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  1. This work investigates how innovations propagate through two professional networks (guilds): the Kern Entrepreneurial Engineering Network (KEEN) and the Consortium to Promote Reflection in Engineering Education (CPREE). Previous research has demonstrated that the adoption of pedagogical innovations is supported by the socialization of the innovation among potential adopters. In this work, we use social network analysis to explore the impact of professional connections on innovation adoption. Our research questions are: (1) How does overall social structure differ between guilds? (2) How do measures of social network structures relate to innovation adoption? A survey was distributed to members of KEEN and CPREE to capture the interactions respondents had while adopting the guild’s innovation. Social networks were generated for each guild and each respondent. These networks were analyzed to identify relationships between social network measures and the frequency of use of the innovation. Responses to open-ended questions were analyzed using thematic coding. The guilds’ overall structures impacted the formation and structure of distinct clusters/cliques, but these differing structures did not appear to affect sustained adoption. Individuals’ ego networks demonstrated a weak negative correlation between the frequency of adoption and the individual’s ego network density. Our results imply that having a diverse network exposes instructors to more ideas or allows them to see one idea from many perspectives.

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    Free, publicly-accessible full text available November 1, 2024
  2. Background: The National Science Foundation (NSF) and other organizations have spent millions of dollars each year supporting well-designed educational innovations that positively impact the undergraduate engineering students who encounter them. However, many of these pedagogical innovations never experience widespread adoption. To further the ability of innovation developers to advance engineering education practice and achieve sustained adoption of their innovations, this paper explores how one community-based model, engineering education guilds, fosters propagation across institutions and individuals. Engineering education guilds seek to work at the forefront of educational innovation by creating networks of instructor change-agents who design and implement a particular innovation in their own context. The guilds of interest are the Consortium to Promote Reflection in Engineering Education (CPREE) and the Kern Entrepreneurial Engineering Network (KEEN). With these guilds as exemplars, this study’s purpose is (1) to articulate how the approaches of engineering education guilds align with existing literature on supporting sustained adoption of educational innovations and (2) to identify how these approaches can advance the science, technology, engineering and math (STEM) education community’s discussion of propagation practices through the use of the Designing for Sustained Adoption Assessment Instrument (DSAAI). The DSAAI is a conceptual framework based on research in sustained adoption of pedagogical innovations. It has previously been used in the form of a rubric to analyze dissemination and propagation plans of NSF educational grant recipients and was shown to predict the effectiveness of those propagation plans. Results: Through semi-structured interviews with two leaders from each guild, we observed strong alignment between the structures of CRPEE and KEEN and evidence-based sustained adoption characteristics. For example, both guilds identified their intended audience early in their formation, developed and implemented extensive plans for engaging and supporting potential adopters, and accounted for the complexity of the higher education landscape and their innovations in their propagation plans. Conclusions: Our results suggest that guilds could provide another approach to innovation, as their structures can be aligned with evidence-based methods for propagating pedagogical innovations. Additionally, while the DSAAI captures many of the characteristics of a welld-esigned propagation strategy, there are additional components that emerged as successful strategies used by the CPREE and KEEN guild leaders. These strategies, including having mutual accountability among adopters and connecting adoption of innovations to faculty reward structures in the form of recognition and funding should be considered as educational innovators work to encourage adoption of their innovations.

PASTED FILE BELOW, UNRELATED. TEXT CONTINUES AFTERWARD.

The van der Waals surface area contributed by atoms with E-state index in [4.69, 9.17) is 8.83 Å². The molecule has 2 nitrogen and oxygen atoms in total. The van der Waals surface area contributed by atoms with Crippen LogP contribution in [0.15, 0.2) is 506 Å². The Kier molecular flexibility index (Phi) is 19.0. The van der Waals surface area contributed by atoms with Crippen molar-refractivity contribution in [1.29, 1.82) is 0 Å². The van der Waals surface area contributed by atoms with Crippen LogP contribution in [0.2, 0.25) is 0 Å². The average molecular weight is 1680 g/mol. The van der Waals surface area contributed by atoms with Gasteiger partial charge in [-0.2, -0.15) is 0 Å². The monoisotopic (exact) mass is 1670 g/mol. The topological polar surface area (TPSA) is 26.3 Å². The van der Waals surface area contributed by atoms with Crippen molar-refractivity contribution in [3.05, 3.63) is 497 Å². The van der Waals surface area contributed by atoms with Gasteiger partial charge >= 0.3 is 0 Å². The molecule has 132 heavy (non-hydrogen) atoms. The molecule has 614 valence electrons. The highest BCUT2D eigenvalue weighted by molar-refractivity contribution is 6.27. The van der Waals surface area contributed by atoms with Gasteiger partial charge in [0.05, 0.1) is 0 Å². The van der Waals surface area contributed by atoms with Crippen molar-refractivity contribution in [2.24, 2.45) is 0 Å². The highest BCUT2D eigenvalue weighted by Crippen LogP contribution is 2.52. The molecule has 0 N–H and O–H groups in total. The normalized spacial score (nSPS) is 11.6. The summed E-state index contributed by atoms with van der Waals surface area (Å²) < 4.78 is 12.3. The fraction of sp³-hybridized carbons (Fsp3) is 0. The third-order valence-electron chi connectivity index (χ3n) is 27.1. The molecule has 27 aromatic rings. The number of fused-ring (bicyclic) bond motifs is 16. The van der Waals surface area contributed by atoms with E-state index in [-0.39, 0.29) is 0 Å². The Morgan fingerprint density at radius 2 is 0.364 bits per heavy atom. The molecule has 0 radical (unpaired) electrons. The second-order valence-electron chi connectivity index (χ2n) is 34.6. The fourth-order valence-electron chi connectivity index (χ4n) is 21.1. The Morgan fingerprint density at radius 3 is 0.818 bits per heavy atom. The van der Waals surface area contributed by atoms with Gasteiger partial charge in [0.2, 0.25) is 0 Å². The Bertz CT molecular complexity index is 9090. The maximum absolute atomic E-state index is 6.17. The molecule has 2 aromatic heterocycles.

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  3. Engineering education guilds, such as the Consortium to Promote Reflection in Engineering Education (CPREE) and the Kern Entrepreneurial Engineering Network (KEEN), seek to work at the forefront of educational innovation by creating networks of instructor change agents who design and implement a particular innovation in their own context to further the professional formation of engineers (PFE). While many of the innovations facilitated by CPREE and KEEN have been published extensively, it is unclear how successful the propagation of reflection and entrepreneurial mindset has been in the engineering education community. The major aim of this project is to characterize these two engineering education guilds with respect to their dissemination/propagation plans and, in the future, quantify the propagation of the innovations championed by CPREE and KEEN. The research questions we seek to answer in this paper are: (1) What are the planned dissemination/propagation approaches of well-established engineering education guilds? and (2) To what extent do their characteristics align with the Designing for Sustained Adoption Assessment Instrument (DSAAI)? The DSAAI was developed in 2016 to provide education developers, grant writing consultants, and funding agencies with a tool for assessing the propagation plans of researchers developing educational change strategies. To answer these questions, we conducted semi-structured interviews with the leaders of CPREE and KEEN. The transcriptions of the interviews will be used to create within-case reports for each guild. The within-case reports will consist of a rich description of the pedagogical innovation as well as the history of the guild and its goals. Using the DSAAI, we will qualitatively code the techniques that each guild is using to facilitate widespread adoption as well as the extent to which they are following a dissemination or propagation paradigm. Lastly, thematic analysis will be used to capture emerging themes that arise from the interviews.